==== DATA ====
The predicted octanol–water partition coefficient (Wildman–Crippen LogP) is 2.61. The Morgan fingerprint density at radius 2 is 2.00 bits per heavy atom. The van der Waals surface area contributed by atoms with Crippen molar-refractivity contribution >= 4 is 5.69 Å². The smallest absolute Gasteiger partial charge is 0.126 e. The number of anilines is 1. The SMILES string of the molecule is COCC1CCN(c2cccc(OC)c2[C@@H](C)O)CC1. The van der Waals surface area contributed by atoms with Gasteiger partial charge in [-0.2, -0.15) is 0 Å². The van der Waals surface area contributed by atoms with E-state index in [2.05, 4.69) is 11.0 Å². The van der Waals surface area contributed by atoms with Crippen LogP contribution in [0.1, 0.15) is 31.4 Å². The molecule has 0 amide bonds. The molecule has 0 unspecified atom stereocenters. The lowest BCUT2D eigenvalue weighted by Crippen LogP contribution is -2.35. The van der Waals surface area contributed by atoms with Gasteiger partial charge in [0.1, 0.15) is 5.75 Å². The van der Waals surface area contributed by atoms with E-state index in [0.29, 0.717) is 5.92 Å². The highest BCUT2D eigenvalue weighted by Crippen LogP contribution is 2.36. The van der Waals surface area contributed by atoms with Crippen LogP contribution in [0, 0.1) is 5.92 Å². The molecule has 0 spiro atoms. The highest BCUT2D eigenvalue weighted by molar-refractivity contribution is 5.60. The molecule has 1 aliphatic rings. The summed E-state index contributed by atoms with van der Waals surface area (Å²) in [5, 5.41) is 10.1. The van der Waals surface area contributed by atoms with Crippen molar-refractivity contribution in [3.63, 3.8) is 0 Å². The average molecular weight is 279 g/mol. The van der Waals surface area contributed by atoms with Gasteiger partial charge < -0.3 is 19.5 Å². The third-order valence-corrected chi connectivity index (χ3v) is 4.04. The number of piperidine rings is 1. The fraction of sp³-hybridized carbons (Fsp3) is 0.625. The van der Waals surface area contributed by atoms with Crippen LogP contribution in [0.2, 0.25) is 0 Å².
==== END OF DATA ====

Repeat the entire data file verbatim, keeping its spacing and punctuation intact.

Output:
The predicted octanol–water partition coefficient (Wildman–Crippen LogP) is 2.61. The Morgan fingerprint density at radius 2 is 2.00 bits per heavy atom. The van der Waals surface area contributed by atoms with Crippen molar-refractivity contribution >= 4 is 5.69 Å². The smallest absolute Gasteiger partial charge is 0.126 e. The number of anilines is 1. The SMILES string of the molecule is COCC1CCN(c2cccc(OC)c2[C@@H](C)O)CC1. The van der Waals surface area contributed by atoms with Gasteiger partial charge in [-0.2, -0.15) is 0 Å². The van der Waals surface area contributed by atoms with E-state index in [2.05, 4.69) is 11.0 Å². The van der Waals surface area contributed by atoms with Crippen LogP contribution in [0.1, 0.15) is 31.4 Å². The molecule has 0 amide bonds. The molecule has 0 unspecified atom stereocenters. The lowest BCUT2D eigenvalue weighted by Crippen LogP contribution is -2.35. The van der Waals surface area contributed by atoms with Gasteiger partial charge in [0.1, 0.15) is 5.75 Å². The van der Waals surface area contributed by atoms with E-state index in [0.29, 0.717) is 5.92 Å². The highest BCUT2D eigenvalue weighted by Crippen LogP contribution is 2.36. The van der Waals surface area contributed by atoms with Crippen LogP contribution in [0, 0.1) is 5.92 Å². The molecule has 0 spiro atoms. The highest BCUT2D eigenvalue weighted by molar-refractivity contribution is 5.60. The molecule has 1 aliphatic rings. The summed E-state index contributed by atoms with van der Waals surface area (Å²) in [5, 5.41) is 10.1. The van der Waals surface area contributed by atoms with Crippen molar-refractivity contribution in [3.63, 3.8) is 0 Å². The average molecular weight is 279 g/mol. The van der Waals surface area contributed by atoms with Gasteiger partial charge < -0.3 is 19.5 Å². The third-order valence-corrected chi connectivity index (χ3v) is 4.04. The number of piperidine rings is 1. The fraction of sp³-hybridized carbons (Fsp3) is 0.625. The van der Waals surface area contributed by atoms with Crippen LogP contribution in [0.2, 0.25) is 0 Å².